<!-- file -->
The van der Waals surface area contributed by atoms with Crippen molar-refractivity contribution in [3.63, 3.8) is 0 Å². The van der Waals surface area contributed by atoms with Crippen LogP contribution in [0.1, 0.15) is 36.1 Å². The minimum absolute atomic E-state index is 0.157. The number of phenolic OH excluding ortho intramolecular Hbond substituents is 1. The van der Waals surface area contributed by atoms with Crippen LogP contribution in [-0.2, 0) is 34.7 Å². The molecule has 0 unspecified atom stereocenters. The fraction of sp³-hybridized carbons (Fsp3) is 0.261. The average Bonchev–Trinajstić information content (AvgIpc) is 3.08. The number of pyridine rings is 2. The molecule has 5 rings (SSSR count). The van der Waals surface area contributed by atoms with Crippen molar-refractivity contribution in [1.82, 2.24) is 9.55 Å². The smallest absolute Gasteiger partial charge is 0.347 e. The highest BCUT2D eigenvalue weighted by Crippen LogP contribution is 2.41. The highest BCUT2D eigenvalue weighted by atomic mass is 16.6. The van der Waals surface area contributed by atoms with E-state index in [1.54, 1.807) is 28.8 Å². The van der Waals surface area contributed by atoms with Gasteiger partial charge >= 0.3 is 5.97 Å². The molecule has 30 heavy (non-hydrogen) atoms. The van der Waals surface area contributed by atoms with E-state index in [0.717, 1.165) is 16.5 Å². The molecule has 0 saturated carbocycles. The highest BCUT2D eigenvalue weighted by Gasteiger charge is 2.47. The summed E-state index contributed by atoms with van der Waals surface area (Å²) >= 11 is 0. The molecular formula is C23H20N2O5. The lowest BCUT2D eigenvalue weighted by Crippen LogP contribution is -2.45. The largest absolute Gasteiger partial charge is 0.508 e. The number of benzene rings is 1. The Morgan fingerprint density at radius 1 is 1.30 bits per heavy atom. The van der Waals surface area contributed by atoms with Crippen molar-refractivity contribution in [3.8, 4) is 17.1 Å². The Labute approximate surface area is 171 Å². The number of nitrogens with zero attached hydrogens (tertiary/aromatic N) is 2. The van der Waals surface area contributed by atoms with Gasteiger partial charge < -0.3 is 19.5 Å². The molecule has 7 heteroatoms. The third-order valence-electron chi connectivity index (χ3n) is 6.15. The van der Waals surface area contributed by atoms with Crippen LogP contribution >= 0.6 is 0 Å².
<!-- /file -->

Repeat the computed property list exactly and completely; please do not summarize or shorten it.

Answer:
The van der Waals surface area contributed by atoms with Crippen molar-refractivity contribution in [3.63, 3.8) is 0 Å². The van der Waals surface area contributed by atoms with Crippen LogP contribution in [0.1, 0.15) is 36.1 Å². The minimum absolute atomic E-state index is 0.157. The number of phenolic OH excluding ortho intramolecular Hbond substituents is 1. The van der Waals surface area contributed by atoms with Crippen LogP contribution in [-0.2, 0) is 34.7 Å². The molecule has 0 unspecified atom stereocenters. The fraction of sp³-hybridized carbons (Fsp3) is 0.261. The average Bonchev–Trinajstić information content (AvgIpc) is 3.08. The number of pyridine rings is 2. The molecule has 5 rings (SSSR count). The van der Waals surface area contributed by atoms with Crippen molar-refractivity contribution in [1.82, 2.24) is 9.55 Å². The smallest absolute Gasteiger partial charge is 0.347 e. The highest BCUT2D eigenvalue weighted by Crippen LogP contribution is 2.41. The highest BCUT2D eigenvalue weighted by atomic mass is 16.6. The van der Waals surface area contributed by atoms with E-state index in [1.54, 1.807) is 28.8 Å². The van der Waals surface area contributed by atoms with Gasteiger partial charge >= 0.3 is 5.97 Å². The molecule has 30 heavy (non-hydrogen) atoms. The van der Waals surface area contributed by atoms with E-state index in [0.717, 1.165) is 16.5 Å². The molecule has 0 saturated carbocycles. The highest BCUT2D eigenvalue weighted by Gasteiger charge is 2.47. The summed E-state index contributed by atoms with van der Waals surface area (Å²) >= 11 is 0. The molecular formula is C23H20N2O5. The lowest BCUT2D eigenvalue weighted by Crippen LogP contribution is -2.45. The largest absolute Gasteiger partial charge is 0.508 e. The number of benzene rings is 1. The Morgan fingerprint density at radius 1 is 1.30 bits per heavy atom. The van der Waals surface area contributed by atoms with Crippen molar-refractivity contribution in [3.8, 4) is 17.1 Å². The Labute approximate surface area is 171 Å². The number of nitrogens with zero attached hydrogens (tertiary/aromatic N) is 2. The van der Waals surface area contributed by atoms with Gasteiger partial charge < -0.3 is 19.5 Å². The molecule has 7 heteroatoms. The third-order valence-electron chi connectivity index (χ3n) is 6.15. The van der Waals surface area contributed by atoms with Crippen LogP contribution >= 0.6 is 0 Å².